There were times I believe I knew something was wrong, but I can convince myself of anything, if I really want too. Now that I know that JoDee is an addict, I can’t ignore her behavior. Well, actually I could. But I would suffer the consequences. If she died I would question if I did everything I could to save her. Obviously that is the worst case scenario but even the middle case scenario, if she picked up a charge for example, I would still feel guilty about should I do nothing in the face of active addiction. Then there comes a point in some addicts active addiction that they are so far from reality, and so unable to listen to what anyone is saying, and so unable to hear the message of love, that doing nothing for them is the best thing you can do. This is confusing, but that is not doing nothing. In this instance, doing nothing is a very big, very clear and very loud action. It is hard to explain to an outsider, and hard to understand while you going through it. Essentially, while you are having no contact with your child, knowing very well the next phone call could be that you will never hear from that child again, you are doing the only thing you can. While it is true that it might not help them, the realism in that situation is that you would never be able to help then. Addicts do recover. And there are some that don’t. Meanwhile, back on the ranch, while your addict is out running amuck, trying to cop, sleeping under a bridge, or trying cash a bogus check, you are home pacing the floors at night, playing the what if game in your head, and generally feeling like a giant piece of shit.
The point to all of this is, you never forget. You can’t forget stuff like that. It’s just impossible. I’m sure that when JoDee is 20 years clean with kids and spouse of her own, I will still be worrying about her. And even though she is well over 100 days clean, I am still worrying about her. With each step in our lives, I take a moment to think about how I will fit a relapse in our life. I think she relapses right before graduation, I have to let her be, plaster a smile on my face and move forward for Jay J. I will be sick and anxious and tortured by that, but I have to make a promise to myself not to let it ruin Jay J’s special day. I have to think if she relapses right before we go to Aruba I will go anyway. The rest of us will deserve it. We have been looking forward to it. Will I enjoy it like I would if she was with us? Hell no. Will I enjoy it at all? Probably not. Every laugh, every good time, every excursion we take, will be a reminder that we could come home to a life without her. Why am I bringing this up now? Well first of all, JoDee has not relapsed. That I am aware of. She has some health issues we need to address, and she has. She got a job, which she started this week and I’m so proud of her for that. She started completing the process to get back in school, and I’m so proud of her for that too. She has been taking her meds routinely. She has been going to her doctor routinely. She is doing all the right things. I mean other than smack ending the back of some lady in a car registered and insured to me. I want to kill her sometimes. But those are normal things that teenager’s do. Clearly, she isn’t a “teen-ager” but I think she is. She missed a lot of her normal teen age years to addiction so I give her a little bit of slack.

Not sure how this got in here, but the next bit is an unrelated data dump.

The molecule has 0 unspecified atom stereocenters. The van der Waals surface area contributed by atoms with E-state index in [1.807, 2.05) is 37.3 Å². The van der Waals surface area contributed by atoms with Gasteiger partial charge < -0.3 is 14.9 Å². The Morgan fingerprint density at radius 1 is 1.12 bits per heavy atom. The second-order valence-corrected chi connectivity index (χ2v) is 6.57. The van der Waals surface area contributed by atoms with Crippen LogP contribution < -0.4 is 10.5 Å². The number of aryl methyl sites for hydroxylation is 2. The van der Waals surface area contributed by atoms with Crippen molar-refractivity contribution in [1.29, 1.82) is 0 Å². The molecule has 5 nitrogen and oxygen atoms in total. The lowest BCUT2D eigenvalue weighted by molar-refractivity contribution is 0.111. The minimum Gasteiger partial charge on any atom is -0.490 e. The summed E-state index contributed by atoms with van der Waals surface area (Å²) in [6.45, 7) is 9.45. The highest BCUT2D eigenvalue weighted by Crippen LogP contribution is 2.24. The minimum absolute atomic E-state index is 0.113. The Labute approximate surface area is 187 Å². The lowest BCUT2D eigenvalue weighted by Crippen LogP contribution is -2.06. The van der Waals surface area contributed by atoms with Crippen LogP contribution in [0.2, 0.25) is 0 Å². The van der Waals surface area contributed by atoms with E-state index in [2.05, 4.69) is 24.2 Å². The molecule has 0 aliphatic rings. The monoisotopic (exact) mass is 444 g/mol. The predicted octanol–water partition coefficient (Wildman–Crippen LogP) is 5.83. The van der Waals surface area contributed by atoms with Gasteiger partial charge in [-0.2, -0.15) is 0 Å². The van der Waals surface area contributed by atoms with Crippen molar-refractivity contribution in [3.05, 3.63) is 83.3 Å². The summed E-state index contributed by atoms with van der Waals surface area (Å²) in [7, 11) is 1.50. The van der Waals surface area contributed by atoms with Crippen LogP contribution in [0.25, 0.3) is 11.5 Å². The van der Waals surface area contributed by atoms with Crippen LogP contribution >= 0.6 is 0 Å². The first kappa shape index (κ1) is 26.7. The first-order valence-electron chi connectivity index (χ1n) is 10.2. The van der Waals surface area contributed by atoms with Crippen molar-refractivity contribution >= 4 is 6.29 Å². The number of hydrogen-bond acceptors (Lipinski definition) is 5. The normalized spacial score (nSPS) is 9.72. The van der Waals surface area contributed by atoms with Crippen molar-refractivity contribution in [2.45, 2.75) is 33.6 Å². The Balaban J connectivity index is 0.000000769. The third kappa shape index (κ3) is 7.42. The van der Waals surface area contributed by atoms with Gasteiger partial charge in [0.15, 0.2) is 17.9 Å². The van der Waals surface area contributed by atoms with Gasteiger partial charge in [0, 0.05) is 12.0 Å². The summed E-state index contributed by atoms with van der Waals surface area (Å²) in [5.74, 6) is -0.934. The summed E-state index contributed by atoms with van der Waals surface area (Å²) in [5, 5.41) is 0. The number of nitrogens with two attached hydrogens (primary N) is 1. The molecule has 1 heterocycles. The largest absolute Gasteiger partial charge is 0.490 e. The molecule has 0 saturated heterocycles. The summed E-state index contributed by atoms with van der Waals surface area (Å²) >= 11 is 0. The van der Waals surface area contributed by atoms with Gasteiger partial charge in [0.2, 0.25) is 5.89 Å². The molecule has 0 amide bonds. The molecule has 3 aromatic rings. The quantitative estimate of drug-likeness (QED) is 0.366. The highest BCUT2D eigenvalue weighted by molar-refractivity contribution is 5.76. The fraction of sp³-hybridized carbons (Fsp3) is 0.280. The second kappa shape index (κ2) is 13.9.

This is just a reminder that even though JoDee is clean, it doesn’t mean that fight is over. The struggle is there. I am probably more worried than I was three months or four months ago when she left WATC. JoDee is not typically an immediate relapse-er. It takes her time. We are treading virgin waters because she has never been clean this long. Or this clean, if we are being honest. And becoming a productive member of society brings with it a whole new set of problems. What happens when she makes money now? Will she manage it right? Will having money mean she has a better access to score? She is going to get cash tips so it will be easier for her to hide it from me. When she goes back to school, will she make better choices? Will we waste more money on classes she won’t complete? Will she meet up with old running buddies and lose sight of why she is there? I don’t know the answer to any of these questions. What I do now is I can’t hold her back from living, for fear of making a wrong turn. I also can’t control her life anyway, she is her own captain at this point. I will make sure to call her every day. I will check in with her, and make sure we keep open communication. I will watch for signs of stress when she starts trying to juggle school and work. I will also make sure she is getting to meetings, now that she is working. And I will worry about her and the future. But I will make sure I don’t spend so much time worrying about what I can’t control, that I forget to celebrate our success and be grateful for any day we have another one together and healthy.